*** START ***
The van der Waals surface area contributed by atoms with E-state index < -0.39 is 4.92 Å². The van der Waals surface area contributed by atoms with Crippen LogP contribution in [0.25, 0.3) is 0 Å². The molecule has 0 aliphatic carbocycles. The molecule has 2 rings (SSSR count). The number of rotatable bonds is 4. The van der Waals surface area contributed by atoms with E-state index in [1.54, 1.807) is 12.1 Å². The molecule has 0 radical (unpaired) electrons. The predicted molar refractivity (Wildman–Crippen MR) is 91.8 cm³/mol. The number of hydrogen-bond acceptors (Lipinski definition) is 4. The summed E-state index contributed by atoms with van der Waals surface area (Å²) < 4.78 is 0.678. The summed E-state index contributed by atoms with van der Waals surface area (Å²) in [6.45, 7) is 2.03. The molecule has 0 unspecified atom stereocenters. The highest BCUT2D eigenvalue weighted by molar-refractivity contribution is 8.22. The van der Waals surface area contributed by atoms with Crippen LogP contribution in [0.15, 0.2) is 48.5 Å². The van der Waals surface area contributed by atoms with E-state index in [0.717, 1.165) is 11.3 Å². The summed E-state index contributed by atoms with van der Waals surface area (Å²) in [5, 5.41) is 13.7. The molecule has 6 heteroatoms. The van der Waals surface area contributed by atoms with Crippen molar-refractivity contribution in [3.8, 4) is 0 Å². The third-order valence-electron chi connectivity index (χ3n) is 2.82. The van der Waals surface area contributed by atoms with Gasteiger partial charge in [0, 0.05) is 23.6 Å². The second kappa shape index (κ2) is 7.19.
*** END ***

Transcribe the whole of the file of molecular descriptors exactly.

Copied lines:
The van der Waals surface area contributed by atoms with E-state index < -0.39 is 4.92 Å². The van der Waals surface area contributed by atoms with Crippen LogP contribution in [0.25, 0.3) is 0 Å². The molecule has 0 aliphatic carbocycles. The molecule has 2 rings (SSSR count). The number of rotatable bonds is 4. The van der Waals surface area contributed by atoms with E-state index in [1.54, 1.807) is 12.1 Å². The molecule has 0 radical (unpaired) electrons. The predicted molar refractivity (Wildman–Crippen MR) is 91.8 cm³/mol. The number of hydrogen-bond acceptors (Lipinski definition) is 4. The summed E-state index contributed by atoms with van der Waals surface area (Å²) < 4.78 is 0.678. The summed E-state index contributed by atoms with van der Waals surface area (Å²) in [6.45, 7) is 2.03. The molecule has 0 unspecified atom stereocenters. The highest BCUT2D eigenvalue weighted by molar-refractivity contribution is 8.22. The van der Waals surface area contributed by atoms with Crippen LogP contribution in [0.15, 0.2) is 48.5 Å². The van der Waals surface area contributed by atoms with E-state index in [0.717, 1.165) is 11.3 Å². The summed E-state index contributed by atoms with van der Waals surface area (Å²) in [5, 5.41) is 13.7. The molecule has 6 heteroatoms. The van der Waals surface area contributed by atoms with Crippen molar-refractivity contribution in [3.8, 4) is 0 Å². The third-order valence-electron chi connectivity index (χ3n) is 2.82. The van der Waals surface area contributed by atoms with Gasteiger partial charge in [0, 0.05) is 23.6 Å². The second kappa shape index (κ2) is 7.19.